Sources in Brooklyn say Franklin Delano Roosevelt High School is likely to be one of the schools that remain open to both students and shelter residents on Wednesday. Bloomberg said that if this happens, the students and residents will be kept on separate floors.

“We will make an accommodation if we have to,” he told reporters when asked whether the schools will be ready by then. Bloomberg credits the city’s school custodians and electrical engineers for making headway.

“The custodians did a phenomenal job,” he said. “The fact that we could open schools today is a testament to them,” he said, with a nod to Hector Figueroa, leader of the school custodians’ union.

P.S. 195 Principal Bernadette Toomey said the day had been a success, from her perspective, despite the challenges. P.S. 195 held two assemblies and lined up guidance counselors and a school psychologist to talk to students whose families experienced the brunt of the storm. The school also arranged small-group counseling for students to “express loss and [discuss] the relocation,” Toomey said in an interview. “It’s a lot on a big plate for small children.”

“They were able to meet with the students on an indvididual basis, and they just got right into the swing of things,” she added. “I know they’re missing a lot, a lot of them were heavily impacted, but I think they wanted to return to some normalcy and things that look familiar and comfortable, and warm. ”

She said some students had to relocate to other parts of Brooklyn or outside the borough with their families last week, and it put a strain on her youngest students. Students seemed cheerful as they spilled out of the school’s Irwin Avenue entrances shortly after 3 p.m.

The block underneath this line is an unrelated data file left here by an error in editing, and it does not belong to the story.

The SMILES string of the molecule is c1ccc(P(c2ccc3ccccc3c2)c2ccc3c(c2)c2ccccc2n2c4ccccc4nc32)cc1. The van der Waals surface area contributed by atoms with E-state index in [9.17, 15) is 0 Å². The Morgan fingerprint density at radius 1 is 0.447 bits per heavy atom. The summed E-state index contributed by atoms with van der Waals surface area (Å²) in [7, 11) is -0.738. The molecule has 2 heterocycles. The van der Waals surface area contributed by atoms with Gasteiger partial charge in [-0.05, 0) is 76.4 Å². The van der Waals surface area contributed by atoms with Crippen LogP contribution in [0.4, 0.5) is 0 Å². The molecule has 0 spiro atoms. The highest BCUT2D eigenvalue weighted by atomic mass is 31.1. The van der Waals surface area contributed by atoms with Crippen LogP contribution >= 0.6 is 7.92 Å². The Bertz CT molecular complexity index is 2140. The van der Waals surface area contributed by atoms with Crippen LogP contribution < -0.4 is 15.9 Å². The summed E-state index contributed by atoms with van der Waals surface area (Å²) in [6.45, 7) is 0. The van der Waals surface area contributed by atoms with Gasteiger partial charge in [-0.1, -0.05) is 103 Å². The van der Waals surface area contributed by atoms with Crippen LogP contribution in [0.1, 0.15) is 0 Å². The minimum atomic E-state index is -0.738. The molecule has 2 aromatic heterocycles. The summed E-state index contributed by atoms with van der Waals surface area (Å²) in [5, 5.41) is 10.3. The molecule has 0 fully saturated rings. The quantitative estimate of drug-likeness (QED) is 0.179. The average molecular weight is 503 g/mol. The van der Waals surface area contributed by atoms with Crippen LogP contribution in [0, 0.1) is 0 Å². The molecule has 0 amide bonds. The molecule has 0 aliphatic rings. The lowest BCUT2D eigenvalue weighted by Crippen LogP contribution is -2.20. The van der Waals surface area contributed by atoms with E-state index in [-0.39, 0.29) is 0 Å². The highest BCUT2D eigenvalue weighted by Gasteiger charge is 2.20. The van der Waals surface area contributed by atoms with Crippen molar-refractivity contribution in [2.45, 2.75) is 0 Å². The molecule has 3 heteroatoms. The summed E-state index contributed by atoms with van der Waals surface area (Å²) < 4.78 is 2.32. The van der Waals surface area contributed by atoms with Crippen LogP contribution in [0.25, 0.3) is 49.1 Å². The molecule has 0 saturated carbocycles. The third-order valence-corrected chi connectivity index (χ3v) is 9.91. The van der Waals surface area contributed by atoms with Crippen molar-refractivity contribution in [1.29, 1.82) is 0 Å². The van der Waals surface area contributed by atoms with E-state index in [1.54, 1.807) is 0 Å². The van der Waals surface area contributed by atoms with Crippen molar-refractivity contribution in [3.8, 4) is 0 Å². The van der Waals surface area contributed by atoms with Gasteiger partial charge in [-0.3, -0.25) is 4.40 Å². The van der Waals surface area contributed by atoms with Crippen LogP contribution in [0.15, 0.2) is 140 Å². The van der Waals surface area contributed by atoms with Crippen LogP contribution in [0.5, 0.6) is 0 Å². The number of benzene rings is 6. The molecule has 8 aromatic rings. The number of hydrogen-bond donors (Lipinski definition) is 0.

“We wrote about what happened on the day of hurricane and drew pictures,” said third-grader Victoria Kutcher, whose family has been living with relatives since the hurricane, which knocked out power to her neighborhood.

Another Southern Brooklyn school where many students have homes that still lack power or heat, or experienced flooding last week is Sheepshead Bay High School. It opened to students who could make it to school this morning, and counselors surveyed students about their needs during the first period, which was extended to 90 minutes.

“We sent our staff to give students assessments of their immediate needs,” said Robin Schlenger, a site coordinator for Counseling in Schools, a community-based organization that partners with Sheepshead Bay High School to offer regular counseling to students. “The guidance counselors, CBO counselors and social workers spent a lot of time looking for students and talking to them,” throughout  the day.

Like many Southern Brooklyn families, the students’ needs were predictable, but important, she explained; many said they still lack electricity, water, heat, and Internet, which will make it harder for them to get school work done. Schools whose buildings have been newly cleared to reopen P.S. 276 Louis Marshall, Brooklyn P.S. 277 Gerritsen Beach, Brooklyn John Dewey High School, Brooklyn Liberation Diploma Plus, Brooklyn P.S. 126 Jacob August Riis, Brooklyn I.S. 024 Myra S. Barnes, Staten Island The Richard Hungerford School, Staten Island I.S. 98 Bay Academy, Brooklyn P.S. 771, Brooklyn